Intro to UX: Conducting Smart User Research | Janelle Estes | Skillshare

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Intro to UX: Conducting Smart User Research

teacher avatar Janelle Estes, Chief Insights Officer, UserTesting

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Taught by industry leaders & working professionals
Topics include illustration, design, photography, and more

Watch this class and thousands more

Get unlimited access to every class
Taught by industry leaders & working professionals
Topics include illustration, design, photography, and more

Lessons in This Class

    • 1.



    • 2.

      What is user experience research?


    • 3.

      What are your research goals?


    • 4.



    • 5.

      Focus Groups, Surveys, and Interviews


    • 6.

      Usability Testing


    • 7.

      Web Analytics


    • 8.



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About This Class

Join UserTesting's Janelle Estes for a straightforward look at how to gain smart, useful feedback about how users experience your product, service, or business.

What: Understanding your users' experience — behaviors, attitudes, and perceptions — helps you gain gain user empathy, see new opportunities for change, and prioritize product improvements. But: how do you gain that understanding? This 45-minute gives you an approach for 4 popular research methods so that you can truly understand your product's user experience.

Key lessons include:

  • defining user experience research
  • 3 core research goals
  • 4 methods for capturing and sharing data
  • FAQs like how to capture to feedback at different stages of product development

Who: This class is ideal for everyone involved in crafting great customer experiences: product managers, marketing managers, community managers, designers, and entrepreneurs.

Why: You'll gain a richer understanding of user feedback methods so that you can make smarter, more strategic decisions about the future of your business.


Explore more Skillshare classes by the experts and strategists at UserTesting, a user experience research platform for fast, real-time feedback.

Meet Your Teacher

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Janelle Estes

Chief Insights Officer, UserTesting


Janelle Estes is the Chief Insights Officer at UserTesting, the human insight platform that helps companies and individuals see the world through their customers' eyes. Prior to her Chief Inisghts Officer role, she was the VP of Strategic Research Services, the VP of Solutions Consulting, and the Senior Director of research Strategy at UserTesting. Prior to joining UserTesting, she was a Senior User Experience Specialist at Nielsen Norman Group. She holds a B.S. in Information Design & Corporate Communication and an M.S. in Human Factors in Information Design, both from Bentley University.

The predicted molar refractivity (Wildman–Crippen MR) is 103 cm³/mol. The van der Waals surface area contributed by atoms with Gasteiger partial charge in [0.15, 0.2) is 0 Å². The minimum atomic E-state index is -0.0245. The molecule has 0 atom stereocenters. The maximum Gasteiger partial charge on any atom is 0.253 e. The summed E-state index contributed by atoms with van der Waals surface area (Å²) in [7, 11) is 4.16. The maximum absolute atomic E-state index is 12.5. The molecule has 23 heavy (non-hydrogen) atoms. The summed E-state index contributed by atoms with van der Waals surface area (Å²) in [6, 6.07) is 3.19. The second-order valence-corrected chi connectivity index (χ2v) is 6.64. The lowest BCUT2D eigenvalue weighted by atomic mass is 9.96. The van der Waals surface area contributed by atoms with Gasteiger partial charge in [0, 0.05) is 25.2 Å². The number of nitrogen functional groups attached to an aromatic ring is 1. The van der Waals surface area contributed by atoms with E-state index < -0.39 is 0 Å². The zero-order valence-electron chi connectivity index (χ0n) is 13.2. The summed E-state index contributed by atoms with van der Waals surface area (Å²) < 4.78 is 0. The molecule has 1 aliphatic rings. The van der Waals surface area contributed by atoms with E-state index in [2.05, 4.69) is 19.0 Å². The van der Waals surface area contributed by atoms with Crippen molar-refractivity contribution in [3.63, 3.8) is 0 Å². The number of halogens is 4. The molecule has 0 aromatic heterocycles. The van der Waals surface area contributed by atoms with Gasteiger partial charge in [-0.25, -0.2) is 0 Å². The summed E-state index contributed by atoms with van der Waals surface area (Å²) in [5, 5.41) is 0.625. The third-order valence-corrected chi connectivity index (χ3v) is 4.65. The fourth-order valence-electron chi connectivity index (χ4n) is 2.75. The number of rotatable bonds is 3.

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1. Introduction: Hi I'm Janelle Estes, and I'm the Director of Research Strategy at UserTesting. This is a class on user experience research on Skillshare. So, UserTesting is a technology platform where companies can run usability tests or any type of UX research. We're going to talk about different user research methodologies and the pros and cons of those. We're also going to talk about when to use which methodology, and I can help you decide what the most appropriate methodology is for you to use based on what your business goal or research question might be. I'd love for you to use your own product for the exercise throughout the course. This could be a website, it could be an application, it could be a physical product. Basically, what I'd love for you to do is to define what that product is, as your assignment, as well as where it is in the product development phase. So, is it live? Are people using it now? Are you in the prototyping phase? Or is this just a concept or something you're thinking about? So that will help frame the exercises that we will do throughout the course, where we're going to talk about different research methods and then I'm going to ask you to think about the research questions that you might have for your own product or design that would relate to that research method. For those of you who might not have a website or design to use for the exercises, I'll be providing a hypothetical example and you can download that in the class resources section. 2. What is user experience research?: To start the course, I'd really like to break down user experience research, talk about what it is, why it's important and the value that it provides. When you think of user experience, really, it boils down to how people feel when they actually use something, and that something could be a product, it could be a website, it could be an app, it could even be an in-store experience. Every touch point that someone has with a company or with a product adds to the user experience that that organization is providing. The interesting thing about user experience and our own personal experiences that we often remember really great experiences and really bad experiences. So, that is sort of the spectrum of user experience. You can have a really amazing, delightful experience, you can have a really terrible experience. However, we have to keep in mind that there's still something in the middle where you can have an average experience or you can have a sense of complacency, and that's okay, it's certainly better than having or providing a terrible experience. There's two types of research that you can conduct. There's market research and there's user research. Typically, we recommend doing more user research, but there is a time and a place for market research and we'll cover more of that in a bit. Market research is very much focused on what people say. And so, a traditional market research technique is something called a focus group where we have a group of people in a room with a moderator and they're talking about whatever it is the moderator wants feedback on. It could be a design of something, it could be the taste of something, and really people are just talking about what they like, what they think they would do, and they speculate on their own behaviors and actions. With user research, we actually do more observation. So, we are looking at how people actually behave. So, instead of asking them, how do you typically order something online in a focus group setting, we actually watched them do that using a website and it could be on a mobile device, it could be a computer, whatever it is that we're interested in studying. There's a really interesting example that shows the power or difference between market research and user research. And so, it's a fairly simplistic example that was referenced in Malcom Gladwell's Blink book. The study asked coffee drinkers how they typically drink their coffee, and the coffee drinkers responded by saying things like, "We like our coffee strong, so we put very little milk in it and we don't put very much sugar in it and maybe no sugar at all." And then the researchers actually watch these people make their coffee at some point and they noticed that people were actually adding milk and adding sugar, and so they liked their coffee creamier or milkier than they originally said they did when they were asked. And so, this is a perfect example of how what we say we do is often very different from what we actually do, and this is something that's really interesting because not a lot of people actually realize that this is something that happens. Often when I give this example people say," well, who are the people that they included in that study? Don't they know what they're talking about? Don't they know what they do?" Oftentimes we think that we're the exception to the rule. That we don't engage in the behaviors or the irrational behaviors of other people but in fact we do, and there are entire books dedicated to this, predictably irrational is one. As research shows, we ourselves are terrible at predicting our own behavior, so there's no possible way that we could actually predict the behaviors of our target audience, our target users. The people who are engaging with us and our products. And so, that's why it's so important to get out there and look at what people are doing, understand their behaviors, understand their needs and their goals, so you can design an experience that meets those needs and goals, and maybe even deliver some element of delight. Getting feedback from users, understanding users at the very conception of a product or service is so important. If you don't take users into consideration or you don't take your target audience into consideration as you develop a solution, you might actually end up solving the wrong problem or answering the wrong question. So, that's why it's so important to really understand at the very beginning, what is it that we're trying to solve? What is the need that we are trying to meet? Without that information, without having a solid understanding of that, you may end up with something that is beautiful and works well but doesn't actually help people, it doesn't actually meet a need, and so it's not accepted. It's not adopted by users, and that is a huge problem with user adoption in general. There's user experience research that can be conducted at any phase of your product development process, or at any phase of service development even. The first type of research that you can do is more about concept, exploration, thinking about what is it that we're actually trying to fix? What are we trying to solve? What is the solution that we are hoping to provide? The second type of research that you can do is more evaluative. So, this is when you actually have something that's tangible. When you are starting to first come up with a design and you're iterating on that design and you're improving that design over time. It's not live yet but it's going through different versions and improving along the way, and there's research that you can do during that phase as well. The last type of research that you can conduct is about measuring, and you can measure things like the impact and the effectiveness of the experience that you provided, and you can find out whether or not it met the need that you had identified and whether or not it's easy to use. So, it's important to keep in mind that user experience research it's a process, but it's a process that often follows right alongside the process of developing a product or developing a website. And so, it's not a track or a separate effort that kind of lives on its own, it's really keeping up with the business and the internal development of what it is you're working on or creating. Regardless of the type of research that you're doing and where you are within your product development cycle, there are a couple dimensions are a couple of decisions that you need to make. The first decision is whether or not you want to gather information on what people say they do versus what people actually do. We really want to rely on observing natural behavior, but sometimes there's a time and a place to conduct research where we're asking for more opinions and attitudes and preferences, and we'll talk about that a little bit later. The second dimension of user research or user experience research is how big of a sample size that you want to include. So, of course with user experience research we need to test with our users, but how many users do we want to test with? Is it a small sample size of four or five people, or is it a larger sample size of thousands of people? Throughout the course we're going to be referencing these dimensions, and we'll be talking about the different research approaches that fit into each of the different quadrants, and why you might use one research approach versus another. One other thing I want to point out is the importance of including your target audience or your target users in any research that you conduct. Sometimes it's easy and faster to have somebody who works alongside you test out an interface or ask your neighbor or a good friend. You certainly can do that if they fall into your target audience but oftentimes they don't. So, if you have a specific audience that you want to target, it's important to identify what are those unique characteristics. Do they have to buy things online? Do they have to spend a certain amount of money online over the course of a year? Do they have to have certain interests? Do they have to have certain professions? These are all things that you should define up-front, and then you can use those characteristics as screening requirements as you look for target users for your research. So, with all of that in mind, let's dive into the different methods we're going to cover today and how those can relate to and impact what you're working on? 3. What are your research goals?: There can be three basic research goals. The first goal would be understanding people's attitudes and perceptions that in their opinions, this is when you might be looking for or exploring new ideas or identifying what problem it is that you're trying to solve. Another goal that you might have is just to improve the experience that you already provide. So, this could be as you're working on a prototype in iterating over time and you're trying to understand are we headed in the right direction, do people understand how to use this, is it easy and straightforward. Then a third research goal really is to measure the performance of something. So, how well did we do? How successful was the design or product that we created? It's important to consider what it is specifically that you're trying to learn. As you see from this chart and you see the goals that are overlaid in this chart, you can see that it starts to make sense that certain goals are tied to certain dimensions on the chart. So, for example, if my goal is to understand people's attitudes and perceptions, to explore new ideas, then I probably would want to get more information, including what people say, and this can be done in a quantitative nature through a survey or it could be done in a qualitative nature which could be a focus group or an interview. Another goal that you may have is improving the experience that you already have. So, you have something tangible. It might be an early prototype form. It might be live on the website, but your goal is to make it better. In this case, we typically recommend doing research with a small sample size, and we're looking at what people actually do. So, how do they use this thing, where are the problems, what's working well, what's not, where can we improve. The goal of this type of research is to quickly get insights, make improvements, and move on. The third type of goal is about measurement. So, this is typically when some things are already live. You can do both behavioral and attitudinal research for this type of goal, but it's largely quantitative. You can't really make too much of a point with a qualitative sample with three or four people. So, some things that you might do for this type of research goal would be to look and see on your website what are people doing, where's the traffic going, where are they dropping off. That's behavioral data at a quantitative scale. You could also do attitudinal data or what people say, other quantitative scale as well. You could do something like surveys again. You could also ask people for preferences between a couple of different design options and provide that and ask people basically or include a larger sample in that. As you go through your product development process and as you iterate and improve on your project or your product, you can use this or you can refer to this to say, "Hey, I want to learn more about measuring how well this thing is doing. Oh, okay. I can head into a behavioral study with a large sample size to answer the question of how well or how successful is this item I am interested in measuring." In the next four lessons, we're going to talk about each of these research approaches and the specific methodology that you would use, as well as how to conduct that methodology. 4. Ethnography: So, before we dive into each of the four methods that we're going to cover today, I'd like to actually just frame the discussion with an example. I'll be using this example as I talk through each of the methods, so then you can also think about that example as you work on your own assignments and apply it to your own situation. The example I'd like to use for each of the four methods that we all walk through today is imagine that I work for a large retailer and we have a website that people order home supplies from, and what we'd like to do or what we're considering doing is setting up a way for people to order their home supplies on a subscription. So, maybe they order a few things that are delivered on a regular basis, maybe it's once a month or twice a month or whatever they might specify. Keep in mind that this is something that doesn't actually exist yet on our site, it's something that we're considering building. The reason that we want to conduct research at each phase of the process is to make sure that what we're building or what we plan to build makes sense from a business perspective, that it's meeting a need, that it's easy to use and that when all is said and done, it has an impact on online sales. Before we design anything, we really want to understand what people need. We can't actually just go out and ask them what they need because oftentimes, they don't really know what they need or what they would want. So, this is why we would want to go to our users and see what's the problem. What are we trying to solve. How can we help. So, in the case of a retailer who's trying to come up with a subscription service for home supplies, I as a researcher, would have some questions. How often do people order their home supplies? Where do they store their home supplies? How do they remember to order their supplies? Do they keep a list? If they keep a list, is it on paper? Is it on their phone? How do they typically order them? Do they go online? Do they go to the store? What prompts them to order new supplies? Is it when they run out of supplies? Or is it when they realize that they're getting a little low? How quickly do they need their supplies by? Do they need them right away or can they wait a couple of days? These are all questions as a researcher before you develop something new that you would want some context around because you have to understand the context and understand the need in order to develop the best solution for users. Another question might be who is the typical user, right? Is it a single person who is responsible for ordering the home supplies? Is it a group of people? Is it a family effort? Are there different target audiences that we need to think about? So, as a researcher, with that sort of questions, I'd really want to make sure that I truly understand people's behaviors. So, I want to go visit them in their homes and see what is their home setup like? Where are their home supplies? As we discussed previously, we really want to get at that natural behavior because as we know, asking people what they do is not as reliable as actually observing what they do. This type of research method is typically called ethnography. However, you might hear it referred to as contextual inquiry or home visits. This type of method is when you, the researcher or a researcher, goes to the user. So, you could go to the user's home. You could go to their place of work. You can even follow them on say, their commute home. The idea is that you are going to them because you need context. You need to understand their environment. You really need to understand the story of the consumer and the problem that you're trying to solve. With this type of research, because it's fairly time consuming and can be expensive, you typically want to limit your sample size to probably about four or five per target audience. So, if you have a couple target audiences and they're very distinct, you would have four or five users, potentially, in each of those user groups. The goal of this research is that you're understanding the context and the environment for which you are solving within. With this type of research, it's a very rich, it's very valuable, it tells a great story but it also requires a researcher or a moderator to basically be alongside the user throughout the length of the home visit or the length of the observation period. When you're conducting this type of research, it's often difficult to keep track of all the data that you're collecting, of lots of things that you're probably paying attention to. So, really, my recommendation is to use whatever is easiest for you. I've seen people use pen and paper. I've seen people typing on a laptop. I've seen people, basically, just video recording the session and reviewing it later and taking notes then. I would recommend if you plan to take notes, to use whatever makes the most sense to you. So, pen and paper, laptop, voice transcription. I've also seen people record the sessions with a video camera and review the information or review the footage later and take notes at that time. One of the things that you may find surprising, especially, if you do a home visit is the amount of effort the participant wants to put into being a host, right? Because you're a guest in their home and so, they want to make sure you're comfortable, make sure that you have a glass of water if you want some, they show you around their house sometimes. So, it's always good to be polite but sometimes, you may have to move the session along a little bit and get past, we call it the host phenomenon. Another tip that I typically provide for researchers who are doing this for the first time is to encourage participants to just keep doing what they would normally do and ask them not to do anything different just because you are there observing them. After you conduct this type of research you'll probably have pages and pages of notes from your four or five visits, and so, the big question is well, what the heck do I do with all of this information? This information lends itself very nicely to users stories. So, it's really a narrative of what the flow or the experiences as you observed somebody in their home or at work or on the go. In addition to the narrative that you might be able to create based on your home visit, you might also start to see some trends in people's behaviors. So, in my example, where I'm visiting people in their homes, and looking into, say, where they store their homes supplies. Maybe there are some trends or patterns that I noticed over my five home visits. Maybe most people store them in a bathroom or in a closet or wherever it may be. You'll start to see some of these trends. While this information is rich and useful, I would never recommend just doing ethnographic research to inform your user experience. You would want to pair this method with other methods that we will discuss in the next three sections. For your project, start to think about your own product or service or a website, and think about, does it make sense for you to conduct some ethnographic research? If so, what are the questions that you have? What information do you need? What do you want to know? Jot those down. Also, think about where you might actually be conducting the contextual inquiry or the ethnographic research. Think about asking questions around the need and why there is a need. If you're struggling coming up with your list of questions, keep in mind that this method is on the qualitative side of user experience research. Qualitative research focuses much more on the why questions and how questions as opposed to the quantitative related questions which is how many? How much? Keep in mind that ethnographic research isn't going to be a good fit for every company at any given point in time. It's typically done in the beginning of the development phase before something has been developed or when a new feature or new function is being developed. If you're having trouble coming up with questions for your product or your website that you're using for your project, this might not be a good fit or this might not be a good research method for you to use at this point in time. In this lesson, we talked about how to gather data on what people do in their own environments. In the next lesson, we're going to talk about what people say, which can be done with focus groups and interviews. 5. Focus Groups, Surveys, and Interviews: So, if you're interested in learning about people's attitudes, their perceptions, and their opinions, there are a couple of ways that you can get at this information. You can do something like a focus group or an interview, which gives you more qualitative data, or you can do something like an online survey, which will allow you to get more quantitative data. The questions that you may ask or the questions that you may want answered in a focus group or an interview are different than the ones that you might want answered in a survey. So, if we think about the case study or example of the retailer who's interested in adding subscription home good delivery service to their website. In a focus group, they might want to ask target users what other subscription services do they use? What do they like about those services? What don't they like about those services to really get out and be able to dig at their emotions around their experiences using subscription services, so they know what they can emulate and what to avoid. In surveys, we'd want to ask more quantitative-based questions. So, in my case study, I might ask something like, "How often do you pick up home supplies, or when you purchase a home supplies, how much do you typically spend, or what brands do you typically purchase when you buy a home supplies?" In order for a focus group session to be successful, you really need a skilled moderator to run the session, and so somebody who is able to facilitate conversation, to get people who are quiet or not participating to speak up, and to also manage people who might be speaking too much or interjecting too much. The other tip I might give is to ask people questions and have them write down their answers on a piece of paper, and then go over the questions and their responses as a group. This can sometimes help you avoid things like groupthink, which is very typical of focus groups. When you have a lot of people in a room together, usually the loudest person or the person that speaks first, will have a really big impact on what other people say. So, if you can get people to sort of record their thoughts down on paper before you ask them those questions out loud and have everyone converse, you often get answers that aren't biased by other people's responses. Focus groups are usually limited to about an hour to two hours, and they're often done in the evening hours, so working professionals can attend them. So, typically, you'll have a recording of the focus group if you conducted in a formal lab or formal marketing lab. So, usually, they offer that as a free service. If you're doing this at your own office, maybe you're using a conference room, I would recommend recording the session if you can with a video camera, and going back, and listening, and taking notes as well. You can take notes in real-time, but it's very difficult to do that if you're also trying to moderate the session. So, for focus groups, the data really is much more anecdotal. So, you might pull some key quotes from participants to share with the team. You might also be asking them some questions about their preferences, or some of their attitudes, and so you could present that in a graphical form as well. When you're planning a focus group, you have to prioritize what it is that you want to cover. So, this goes back to your main research goals and objectives, what you're trying to learn, and that can help you scope the type of questions or the type of information that you want to get from your users. Focus groups is one way to assess people's attitudes and perceptions, but that's at a smaller scale. A survey or an online survey is really just a series of questions that you would ask people to answer. The types of questions that you can provide in a survey can be considered open-ended, which means, it's typically just an open field where people can provide their comments and feedback and answer the question using just their natural language. You can also ask closed-ended questions, which are questions like multiple choice questions or questions with a drop-down box, where people can select one option or select more than one option. You also have rating scale questions. Essentially, a closed question is one where people have to make a choice or make a selection, and that could be one selection or more than one selection. There are a lot of resources, books, websites, even online tools where you can learn how to write and create really great surveys. With survey questions, it can be tricky to ask a question in a way where you don't influence somebody's answer. So, as an example of this, let's say I wanted to know if people spent $500 on home supplies over the past year for my project. So, I could ask, "Have you spent over $500 on home supplies in the past year? Yes or no?" That could be a survey question. However, the way that that's written in the options that are provided is basically hinting to users that I'm looking for the answer to be yes. A better way that you could ask that question would be, "How much have you spent online in the past year on home supplies?" and give them a range, or give them options to choose from. Maybe it's under $100. Maybe it's between 100 and 200, 200 and 500, over 500. There are ways that you can craft the question, so it's not as easy for users to guess the correct answer. There are a couple of ways that you can implement a survey. You can send it to users directly maybe through an email. You can also ask users to fill out a survey when they visit your website, and you might be familiar with a pop-up that may appear on websites that ask you to fill out a survey. When crafting your survey and deciding on the length of the survey, you have to keep your research goals in mind. If you want to ask lots of questions, say upwards of 200 questions, you have to keep in mind that you might not get as many people to complete the survey as you might get if you asked 15 questions, for example. Also, the types of questions that you ask will impact completion rates. If you ask a lot of open-ended questions that require typing, you might get less completes than if you're asking close-ended questions where people basically have to rate something or choose something out of a list. So, survey data in itself is quantitative, and so it lends itself really nicely to graphs and visuals that can really tell a story. There are programs out there that you can input your data into that will produce a graphic. There are also survey programs that actually do that work for you, but typically survey information and survey data is displayed in a visual way. In terms of running focus groups and surveys, you can certainly run them at the same time. However, it may be a good idea to run one, learn from it, and then have what you learned, impact what you do for the other. One of the other side benefits of surveys is that, you have this set of questions that you've asked your target audience, and you can actually do or conduct that same survey again, maybe the next quarter or in the next month. You can compare what you get in that survey to your original survey to see what improvements were made or where some scores or ratings have slipped. In your project for this class, think about the perceptions, the attitudes, the opinions, that you might want to know about your target audience, and decide whether or not you want to run a focus group. If so, what questions might you ask in that focus group, or decide whether or not you want to run a survey instead, and decide what questions might you include in a survey. Or if you want to do both, think about what questions might you ask in a focus group versus in a survey. 6. Usability Testing: If your goal is to improve the experience, you need to actually put something in front of people and have them use it, so you can get feedback on how they actually behave and how they interact with the experience. You would do this with a smaller sample size because the goal is to get some insight, iterate on the design, improve the experience and then test again. If you're looking for behavioral qualitative data, the best way to gather this information is to conduct usability testing. Usability testing is when you put something, a design, a mockup, a screen in front of somebody, a target user and you ask them to do typical tasks that they might do using that experience and you watch what they do. You see what they like, what they don't like, what's easy to use, what's difficult to use and where you can make improvements to the experience. There are a couple of types of usability testing that you can conduct. You can do moderated testing or unmoderated testing. So, moderated testing is when you are testing with a participant and there is a moderator present. That moderator is leading the session, giving the participant tasks, asking them follow-up questions and really just managing the session in general. Moderated testing is typically done in person so a person the tester would come to a lab or they would come to an office space to meet the moderator and to run through the study or it can be done online where you might connect with the participant over a web conferencing software like GoToMeeting or Webex. The other type of usability testing is unmoderated. Unmoderated is when there isn't a moderator present. Typically these types of studies are done remotely, meaning the participant uses some technology to access the test and access the tasks that they're being asked to complete and what they do is they record themselves as they do these activities. Sometimes they think out loud, other times they don't. With usability testing, you typically have research questions or research goals and these aren't necessarily the same questions that you would ask a participant. You would never really ask a participant, "Do you think this design is easy to use?" You actually would give them an activity that they would typically do and you would watch them as they complete that activity and you as a moderator or as a researcher, would be observing. Is this actually easy to do? In my example, you can imagine conducting some usability testing on a rough design of the subscription signup process. Let's say my main research question is, is it clear how to set up a subscription using the site? What I would do would be to give people the task of setting up a subscription and I would observe them as they walked through that activity. I'd ask them to think out loud and tell me their feedback as they're conducting the task and from that information, I'll be able to gather some insights into what's working well, what's not and what we can improve. So, we can make some improvements and then eventually, test that design again. When you're conducting usability tests, there's a couple different types of data that you can collect. You can collect things like behaviors, you can also capture more quantitative elements in a sense that you could get an average time on task. How long did it take people to sign up for the subscription using the design? Or how successful were people? Four out of six people were successful for example. One great thing about usability testing is that you don't always have to be testing your own products. You can test your competition, you can test best-in-class experiences to get inspiration on what to include in your new design. Usability testing is one of the most effective ways to get feedback on your design if not the most effective way. You can get the feedback you need very quickly. So, if I put a design in front of three different users and all three of those users are struggling with the same problem, I know that I have something that I need to go back and fix and I need to iterate and make it better. The main goal of usability testing is to understand behaviors and to observe people using things naturally. But the other thing you really want to dig into is the why and get people to talk about why it is they behave the way that they do? Why was it that they had trouble interacting with a widget on your website? Or why was it that they didn't understand the information? Getting them to elaborate and explain their challenges and their thinking and what they like, can really provide valuable insight for you and your team as you go back and iterate on the design. Sometimes there's confusion between the difference between ethnographic research and usability testing. In general, ethnographic research is the process of you or a researcher going to a participant and observing them in their natural environment doing the things that they would normally do even if you weren't there. Usability testing is when you actually bring users to you and you ask them to do certain things or certain activities using your design. So, with all of these methods though I wouldn't recommend just doing one over the other, it's really the combination of these methods it's going to give you the most power and the most insight into your users what they need and how to create the best experience. With usability testing, it's ideal to do more than one test. You really don't ever want to do just one usability test because after that test, you're going to go back and improve the design, iterate on it and you're going to want to test it again. So, that's why we recommend smaller sample sizes. Let's say that you have a budget of 20 participants that you can test with over the course of your design process. You wouldn't want to bring all 20 into the lab and have them test the initial design. Because if you have all 20 go through the test, then you won't have any participants left to test the new design or the new iterations. In your project for this class, think about whether or not you're at a place where you might want to do some usability testing. Even though I reference doing usability testing throughout the design process, you can also do a usability test of a live design or something that already exists. If you feel like usability testing isn't a good fit for where you are, think about getting creative with usability testing. Maybe you could test some competitive websites to see where the opportunity is and where you can do a better job in differentiating yourself. Maybe you can look at websites or apps that are well-known or known for providing really great experiences and learn what what are they doing that is so great and what are users really attracted to and what are the things that they're struggling with. This can give you inspiration for improving your design. 7. Web Analytics: Once a website is live or once an app is live, you often have the question, how successful is it? How am I doing? Is it actually better than what I had before? A great way to get that insight and to get that data is by looking at your web analytics. One tool that you may have heard of before is Google Analytics and that's a popular tool that's used to measure web analytics. So, with web analytics you really understand what is happening on your site, how many people are coming to the site, where they're going, what they're clicking on, where they're converting, how many are converting, but what you don't capture with web analytics is the why, and the understanding behind, why are people clicking on certain buttons? why are people dropping off on a certain page? If you want to understand the why behind those behaviors, that's where it's perfect to bring in usability testing. So usability testing gives you insight into why people behave the way they do, and web analytics can give you insight into what people are doing. So similar to survey data with larger sample sizes, web analytics data lends itself very nicely to graphics and visuals. The tool that you use for web analytics will typically provide you with some graphics that you can share with others. The key question or the key thing to keep in mind is, what is the main research question that you're trying to answer by looking at the web analytics? Narrowing and focusing what it is you're actually presenting because lots and lots of graphs can be overwhelming. Oftentimes with web analytics, teams will look at them and they'll speculates reasons why things have increased, convergence have decreased and they won't actually do the research into why that truly happened and so that's why it's a great idea to pair Web Analytics data with usability testing to understand why some of the fluctuations might be happening in the web analytics data. For your project, if you don't have anything that's live yet, think about what are the metrics that you might want to track with web analytics. If you have something live already, what are the metrics that you're currently looking at? Which ones are important to you and your business? Think about, is there one metric that you could look at that could help influence your research strategy? So maybe if you see it fluctuate, you can think to run a usability test or run a survey to get more insight into why the metric or the number has shifted. In my example, I may want to track things like, how many people who come to my website sign up for the subscription service? Also, what is the average length of time that people sign up for the subscription service? So if I notice that people are signing up for three months subscription, when we really want them to sign up for a 12 month or a two-year subscription, I want to know why that's happening. My web analytics are not going to answer that question for me. So what I would want to do is some follow-on research like a usability test. In a usability test, I could learn is there anything in the design or interaction that's prompting people to choose three months subscriptions over another length of subscription. If I wanted to learn a little bit more at scale I could even do an online survey asking about the average length of the subscription and why they chose the option they did. 8. Conclusion: In thinking about the methods that we covered in user experience research, it's important to keep in mind that while this information and insights that you get are interesting and useful, you really have a main goal of impacting your business metric or your KPIs. This could be anything depending on the type of organization you are. It could be your conversion rates, it could be your average sale amount if you're on an e-commerce website. It could be lead generation or the number of leads that your website brings in. It could even be something like brand awareness and brand equity. So creating great experiences will ultimately impact your business metrics and the things that are important to your organization. User experience teams and user experience research can live in many places. It can live in the product team, it can live in the marketing team, it could live in engineering. It really just depends on the organization. More mature organizations have dedicated teams that are related to customer experience and user experience and sometimes are centralized and sometimes are decentralized. But it really varies from organization to organization. There's plenty of conferences and online courses that you can take to educate yourself about user experience and user research in particular. There's also a lot of great books out there that you can access. I also would strongly recommend networking and attending events related to UX in your area. There are a lot of groups out there joining the UXPA which is User Experience Professionals Association. It's a great place to meet people who might be new to the field as well. In today's class, we've covered quite a bit. We've talked about user experience and the importance of good user experience. We've also talked about user experience research and the various methods that you can use to gather insight on how to improve your experience. I encourage you to use the framework that we talked through today to help you create your strategy for conducting user experience research for your own organization or for your own experience. So, now it's your turn. If you haven't started already, I strongly encourage you to begin your project and as you work on it, share it in the gallery. So thanks so much for attending the course today. If I could ask you to take away one thing, it would be to remember to keep your user in mind or your target audience in mind through every stage of the design and development process.